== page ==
۔۔۔۔۔۔۔۔۔۔۔




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A friend's scream on brutal and horrible torchers and killings of Bahraini brothers, sister and hospital staffs and our SAKOOT like kofees.


The timing of Mukhtar Namey, an Iranian produced serial, depicting the life of Mukhthar Thaqafi, could not be more right. It seems, the life of the Shi'as today and the political and intellectual atmospheres resembles quite strikingly to that of what was before and after the martyrdom of Imam Hussain (A). History repeats itself, and unfortunately, the Shi'as of today have changed little - had we paid heed to history, we could have diverted this humiliation. It is quite easy to feel passionate, regretful, vengeful and to lament at the tragedies of the past, but its quite difficult to prevent it from happening in the present and in the future. Today our women lament and recite egulgies for Zaynab because how she was paraded in the markets and courtyars (A), yet they shamlessly parade themselves in the schools, universitys, and imambargah without modesty. They give praise to her eloquence, firm faith, excellent orotation, and her courage, yet in them none of these qualities are found. They are busy in talking gossip, make-up and vain things, and show no sign of Zaynab in them. And the men have busied themselves in self-boasting and competitions and mindless rituals. They claim to love Imam Hussain so much, they say they are willing to cut themselves into pieces. I say, first wake up for fajr salaat, and let the cold water in the morning not bother you and then we will talk about cut yourself. Some of them cry so much that their handkerchiefs gets drowned in tears, yet they don't have time to wipe the tears of the oppressed. Imam Hussain (A) doesn't want your tears, nor does Zaynab wants your condolences (pursa, taslehat), they don't need it. Just like God doesn't need your prayers or fast.

When someone gives advice, they accuse him of being extremist or a Wahhabi. What is a Wahhabi or extremist to them? Someone who wants to brings a change to a society, and get rid of evils and oppression? Thats not a Wahhabi or extremist, that's Ammar, Salmaan, abu dhar, Malik and Mukhtar.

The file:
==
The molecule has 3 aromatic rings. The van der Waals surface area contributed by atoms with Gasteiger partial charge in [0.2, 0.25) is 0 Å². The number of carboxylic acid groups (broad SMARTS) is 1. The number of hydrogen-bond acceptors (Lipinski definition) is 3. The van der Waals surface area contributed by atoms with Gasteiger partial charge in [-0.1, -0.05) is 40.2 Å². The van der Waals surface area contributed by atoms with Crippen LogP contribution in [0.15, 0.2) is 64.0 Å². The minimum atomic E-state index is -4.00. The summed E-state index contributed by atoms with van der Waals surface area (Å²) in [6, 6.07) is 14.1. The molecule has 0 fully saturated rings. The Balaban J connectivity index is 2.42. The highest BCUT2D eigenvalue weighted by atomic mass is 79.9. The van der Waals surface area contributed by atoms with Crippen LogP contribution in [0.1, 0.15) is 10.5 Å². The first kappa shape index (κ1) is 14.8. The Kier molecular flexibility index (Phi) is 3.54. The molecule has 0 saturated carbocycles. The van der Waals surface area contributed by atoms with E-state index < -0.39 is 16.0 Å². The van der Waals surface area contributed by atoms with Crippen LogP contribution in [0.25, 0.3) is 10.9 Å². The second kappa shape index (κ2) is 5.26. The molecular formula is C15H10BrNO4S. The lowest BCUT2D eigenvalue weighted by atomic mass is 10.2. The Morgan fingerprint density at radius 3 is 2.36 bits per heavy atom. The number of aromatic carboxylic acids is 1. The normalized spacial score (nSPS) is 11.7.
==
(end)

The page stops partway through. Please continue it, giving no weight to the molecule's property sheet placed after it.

Change is not possible without conflict, its always been the case. I am referring to real change, where society takes a 180 turn to the good side, and not fake change or Obama change.
Remember, time is come nearer and nearer to the Zahoor, to Qiyama and to death. This is once, and forever only once chance for success. You can't have a second chance to make things better. You can't face Imam Hussain on the day of Judgement, tell Him (A) to send me back, and this time, instead of beating myself, I will beat the enemies of Islam. Instead of running on hot coals and fire, I will run on top of oppressors and injustice. Its once only chance.
Inshallah, May he Give us Tawfeeq.
Salaam
your brother



61:52



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Mukhtar Namay - The Mokhtars Narrative - Historical Drama Serial Epi2 on H Ameer Mukhtare Saqafi - Farsi Sub English


51:35



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[P-20] Mukhtar Namay - The Mokhtars Narrative - Historical Drama Serial on H Ameer Mukhtare Saqafi - Farsi Sub English


53:38



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[P-25] Mukhtar Namay - The Mokhtars Narrative - Historical Drama Serial on Ameer Mukhtare Saqafi - Farsi Sub



1:09


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Who is more Brutal, Saudi or Israeli Troops? - 14Apr2011 - English










Please see at three different links below

Very Urgent; Photos of brutally tortured Martyr “Saeed Abul-Karim Fakhrawi”
http://abna.ir/data.asp?lang=3&id=236389

Tragic photos: Bahraini Forces Brutally Beat to Death Martyr Ali Saqar
http://abna.ir/data.asp?lang=3&Id=235929

Tragic photos: Bahraini Forces Brutally Beat to Death, Martyr Zakariya Rashid al Ashiri / New
http://abna.ir/data.asp?lang=3&id=236071








Waliy-e-Amril Muslimeen, Waliy-e-Faqih,
Deputy of Imam-e-Zamana( a.s), Alamdar-e-Asr- e-Zahoor,
Leader of muslims of the world Ayatullah Syed Ali Khamenei


Please forward it to others....

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Crown prince: "No leniency" on threats to Bahrain

08 Apr 2011 07:20

Source: reuters // Reuters